ALTOONA — A group of Altoona residents aren’t seeing eye-to-eye with the city and a developer on a new condominium development destined for a lakeside neighborhood.
The proposed six buildings, which would include 36 condos on Lake Road on the south side of Lake Altoona, have gotten final approvals and a purchase agreement from the city.
The city is pleased about adding more affordable housing, city planner Joshua Clements said Tuesday. According to a development agreement signed last year, two-thirds of the units must be affordable to people earning 150% of the area’s median income.
Some residents of the Lake Road neighborhood are criticizing the 36-unit, six-building plan for the land.
Several residents told the Leader-Telegram they are concerned the condos won’t fit the neighborhood’s feel and existing single-family homes; would add to local traffic; and would sit too close to a nearby bike trail. Others said they felt the city hadn’t been adequately transparent while it worked with the developer.
The 36-unit plan “doesn’t fit in with the neighborhood,” said Carolyn Carlson of Altoona, who lives across the street from the proposed development. “We are all residential … it just doesn’t fit the character of a single-family home. I understand they want to provide housing, but our preference would be to keep it similar so we’re all single-family residents.”
Ann Gunderson Thornburg of Altoona, who lives slightly less a half-mile from the proposed development, said she doesn’t believe the property is appropriate for housing, calling the 36-unit plan too dense.
“In light of the future economic downturn, building an undesirable project with too-great density and a lack of any attractive components is just bad government and bad business,” Thornburg told the Leader-Telegram.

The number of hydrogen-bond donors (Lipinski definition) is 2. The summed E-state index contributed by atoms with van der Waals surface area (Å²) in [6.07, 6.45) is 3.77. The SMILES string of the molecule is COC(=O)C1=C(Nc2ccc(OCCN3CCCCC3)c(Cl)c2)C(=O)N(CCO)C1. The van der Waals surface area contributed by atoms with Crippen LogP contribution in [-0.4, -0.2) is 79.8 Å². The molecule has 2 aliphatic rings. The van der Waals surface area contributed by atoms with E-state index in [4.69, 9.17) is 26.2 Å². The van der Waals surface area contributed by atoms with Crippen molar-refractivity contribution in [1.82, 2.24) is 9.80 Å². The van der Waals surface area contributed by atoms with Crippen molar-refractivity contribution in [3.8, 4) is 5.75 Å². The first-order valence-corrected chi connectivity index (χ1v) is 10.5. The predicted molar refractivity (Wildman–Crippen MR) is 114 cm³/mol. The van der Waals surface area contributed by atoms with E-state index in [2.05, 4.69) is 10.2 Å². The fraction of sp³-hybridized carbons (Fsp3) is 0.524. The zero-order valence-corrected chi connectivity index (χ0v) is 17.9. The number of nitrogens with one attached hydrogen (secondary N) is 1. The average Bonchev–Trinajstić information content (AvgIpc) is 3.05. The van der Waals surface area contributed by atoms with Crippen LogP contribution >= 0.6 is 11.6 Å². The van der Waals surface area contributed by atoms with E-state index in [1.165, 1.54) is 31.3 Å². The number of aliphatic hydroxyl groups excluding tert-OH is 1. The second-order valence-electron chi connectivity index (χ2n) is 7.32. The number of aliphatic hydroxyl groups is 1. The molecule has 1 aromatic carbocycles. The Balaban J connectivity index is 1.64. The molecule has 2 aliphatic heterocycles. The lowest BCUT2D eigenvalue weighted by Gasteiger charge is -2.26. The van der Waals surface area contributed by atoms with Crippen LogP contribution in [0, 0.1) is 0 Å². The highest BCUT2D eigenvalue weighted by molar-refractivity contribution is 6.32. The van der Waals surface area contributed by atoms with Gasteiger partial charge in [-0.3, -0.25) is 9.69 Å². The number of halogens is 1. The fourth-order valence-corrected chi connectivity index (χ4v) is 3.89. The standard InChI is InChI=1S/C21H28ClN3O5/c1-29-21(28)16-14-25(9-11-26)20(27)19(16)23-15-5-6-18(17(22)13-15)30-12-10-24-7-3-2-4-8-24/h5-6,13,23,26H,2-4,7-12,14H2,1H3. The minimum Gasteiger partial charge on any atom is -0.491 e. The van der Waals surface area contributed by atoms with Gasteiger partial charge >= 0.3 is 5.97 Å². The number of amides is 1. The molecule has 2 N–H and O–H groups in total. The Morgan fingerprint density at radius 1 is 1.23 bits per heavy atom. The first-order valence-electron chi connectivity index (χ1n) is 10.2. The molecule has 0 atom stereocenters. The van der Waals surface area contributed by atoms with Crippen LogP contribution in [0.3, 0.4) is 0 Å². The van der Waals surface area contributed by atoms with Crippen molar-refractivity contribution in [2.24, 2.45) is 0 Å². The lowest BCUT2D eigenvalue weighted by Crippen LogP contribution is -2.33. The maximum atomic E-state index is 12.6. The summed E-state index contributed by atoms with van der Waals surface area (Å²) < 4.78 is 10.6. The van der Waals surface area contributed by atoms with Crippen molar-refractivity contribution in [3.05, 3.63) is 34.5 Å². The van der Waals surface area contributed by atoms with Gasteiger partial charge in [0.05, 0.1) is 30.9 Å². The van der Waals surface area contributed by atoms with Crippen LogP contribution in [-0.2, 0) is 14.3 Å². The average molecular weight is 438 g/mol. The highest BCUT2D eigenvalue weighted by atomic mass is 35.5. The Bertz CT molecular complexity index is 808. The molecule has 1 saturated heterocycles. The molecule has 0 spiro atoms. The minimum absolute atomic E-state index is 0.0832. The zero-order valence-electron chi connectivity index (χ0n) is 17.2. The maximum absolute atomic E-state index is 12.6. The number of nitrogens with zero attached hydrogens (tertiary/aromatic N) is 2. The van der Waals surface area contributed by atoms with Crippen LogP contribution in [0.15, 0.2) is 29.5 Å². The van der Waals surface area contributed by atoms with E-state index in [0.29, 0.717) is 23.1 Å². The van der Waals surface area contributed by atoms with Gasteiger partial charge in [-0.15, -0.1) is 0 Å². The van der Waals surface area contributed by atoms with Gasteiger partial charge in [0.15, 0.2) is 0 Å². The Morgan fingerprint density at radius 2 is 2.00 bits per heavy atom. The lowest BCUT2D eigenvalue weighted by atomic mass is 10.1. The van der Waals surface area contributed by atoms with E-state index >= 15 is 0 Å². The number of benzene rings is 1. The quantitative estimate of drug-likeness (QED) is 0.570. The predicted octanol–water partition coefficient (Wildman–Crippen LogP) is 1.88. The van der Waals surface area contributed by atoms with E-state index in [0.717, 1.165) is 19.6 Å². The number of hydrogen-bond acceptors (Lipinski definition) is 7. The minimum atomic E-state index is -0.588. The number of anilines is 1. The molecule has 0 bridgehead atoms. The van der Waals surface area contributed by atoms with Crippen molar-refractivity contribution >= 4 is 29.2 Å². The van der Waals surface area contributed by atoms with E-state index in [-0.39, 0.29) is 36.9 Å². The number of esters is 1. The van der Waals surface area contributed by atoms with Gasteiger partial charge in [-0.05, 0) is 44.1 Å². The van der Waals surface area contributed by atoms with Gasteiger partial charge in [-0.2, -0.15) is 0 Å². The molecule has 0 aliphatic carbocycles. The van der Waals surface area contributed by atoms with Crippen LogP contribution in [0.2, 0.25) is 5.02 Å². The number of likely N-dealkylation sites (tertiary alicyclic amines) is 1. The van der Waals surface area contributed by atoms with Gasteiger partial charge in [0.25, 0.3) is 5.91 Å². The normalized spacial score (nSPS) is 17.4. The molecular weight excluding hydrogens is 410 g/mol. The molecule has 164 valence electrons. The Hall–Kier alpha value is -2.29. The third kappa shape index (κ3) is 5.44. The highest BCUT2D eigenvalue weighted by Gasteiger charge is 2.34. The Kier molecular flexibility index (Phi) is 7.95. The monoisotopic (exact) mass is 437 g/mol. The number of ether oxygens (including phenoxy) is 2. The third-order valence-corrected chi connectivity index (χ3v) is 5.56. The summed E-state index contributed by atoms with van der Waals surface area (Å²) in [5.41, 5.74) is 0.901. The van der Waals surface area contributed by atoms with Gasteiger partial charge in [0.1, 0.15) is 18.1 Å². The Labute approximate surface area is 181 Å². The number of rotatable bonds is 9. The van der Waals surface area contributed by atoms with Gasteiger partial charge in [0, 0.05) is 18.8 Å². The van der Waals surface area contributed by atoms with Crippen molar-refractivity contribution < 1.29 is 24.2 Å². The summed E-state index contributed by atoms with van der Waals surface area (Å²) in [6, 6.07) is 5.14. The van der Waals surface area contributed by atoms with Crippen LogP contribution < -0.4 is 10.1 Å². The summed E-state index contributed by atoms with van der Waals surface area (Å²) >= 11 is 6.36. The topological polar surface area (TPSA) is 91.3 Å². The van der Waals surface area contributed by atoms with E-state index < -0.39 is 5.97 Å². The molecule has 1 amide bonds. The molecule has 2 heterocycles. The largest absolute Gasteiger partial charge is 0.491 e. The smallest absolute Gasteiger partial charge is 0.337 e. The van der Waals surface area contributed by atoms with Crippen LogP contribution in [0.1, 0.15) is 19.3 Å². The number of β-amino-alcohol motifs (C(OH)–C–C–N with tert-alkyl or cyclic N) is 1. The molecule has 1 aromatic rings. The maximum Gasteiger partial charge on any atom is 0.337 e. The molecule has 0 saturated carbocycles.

Most residents who spoke to the Leader-Telegram are calling for GRIP Development, which is spearheading the project, to scale the original 36-unit proposal down to 24 units.
Emily Blaskey of Altoona, who lives around a half-mile away from the proposed development, said she is in favor of a smaller, 24-unit development. Blaskey hopes the community can negotiate to push the development further away from a bike trail that runs nearby, and flip several of the buildings so their patios do not face the bike trail, she said.
“People realized they have to compromise, but it’s not a bad compromise,” Blaskey said. Thornburg also favors 24 units instead of 36.
Kristy Goettl of Altoona, who lives within a quarter-mile of the proposed development, expressed concern over both a 24-unit and 36-unit proposal.
“This is not in the scale and scope of the guidelines set forth by the city themselves,” Goettl said, adding also that she is concerned about increased traffic.
Project already has approval
The property, owned by the city, is roughly four acres.
GRIP Development’s six-building, 36-condominium plan for the site, as well as the sale of the land, has already gotten approval from the City Council, Clements said.
“They have a fully approved project,” Clements said.
At a meeting at 6 p.m. Thursday, the Altoona City Council is set to discuss the Lake Road property in closed session.
GRIP Development is exploring what a scaled-down, 24-unit development would look like, but it would be cost-prohibitive, Clements said.
“If you want this scaled down to 24 units ... it would require the city to invest some money into this project,” Clements said. “That’s the discussion that could take place in closed session on Thursday. The council may or may not take action. Right now (GRIP) has a fully approved project.”